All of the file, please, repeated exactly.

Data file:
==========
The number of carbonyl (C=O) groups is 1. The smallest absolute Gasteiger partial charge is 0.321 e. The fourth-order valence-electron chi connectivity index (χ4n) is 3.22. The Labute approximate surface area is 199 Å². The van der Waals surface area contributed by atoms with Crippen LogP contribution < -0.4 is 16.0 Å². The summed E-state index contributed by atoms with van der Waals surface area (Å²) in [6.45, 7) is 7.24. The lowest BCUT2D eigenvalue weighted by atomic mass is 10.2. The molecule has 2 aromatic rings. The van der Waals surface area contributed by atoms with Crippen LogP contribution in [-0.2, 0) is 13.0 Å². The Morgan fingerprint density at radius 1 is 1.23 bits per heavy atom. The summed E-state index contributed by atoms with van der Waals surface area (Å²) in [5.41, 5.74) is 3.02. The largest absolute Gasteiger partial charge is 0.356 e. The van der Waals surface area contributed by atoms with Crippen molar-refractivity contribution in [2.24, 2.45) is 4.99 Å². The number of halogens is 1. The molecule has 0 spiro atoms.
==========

The number of carbonyl (C=O) groups is 1. The smallest absolute Gasteiger partial charge is 0.321 e. The fourth-order valence-electron chi connectivity index (χ4n) is 3.22. The Labute approximate surface area is 199 Å². The van der Waals surface area contributed by atoms with Crippen LogP contribution < -0.4 is 16.0 Å². The summed E-state index contributed by atoms with van der Waals surface area (Å²) in [6.45, 7) is 7.24. The lowest BCUT2D eigenvalue weighted by atomic mass is 10.2. The molecule has 2 aromatic rings. The van der Waals surface area contributed by atoms with Crippen LogP contribution in [-0.2, 0) is 13.0 Å². The Morgan fingerprint density at radius 1 is 1.23 bits per heavy atom. The summed E-state index contributed by atoms with van der Waals surface area (Å²) in [5.41, 5.74) is 3.02. The largest absolute Gasteiger partial charge is 0.356 e. The van der Waals surface area contributed by atoms with Crippen molar-refractivity contribution in [2.24, 2.45) is 4.99 Å². The number of halogens is 1. The molecule has 0 spiro atoms.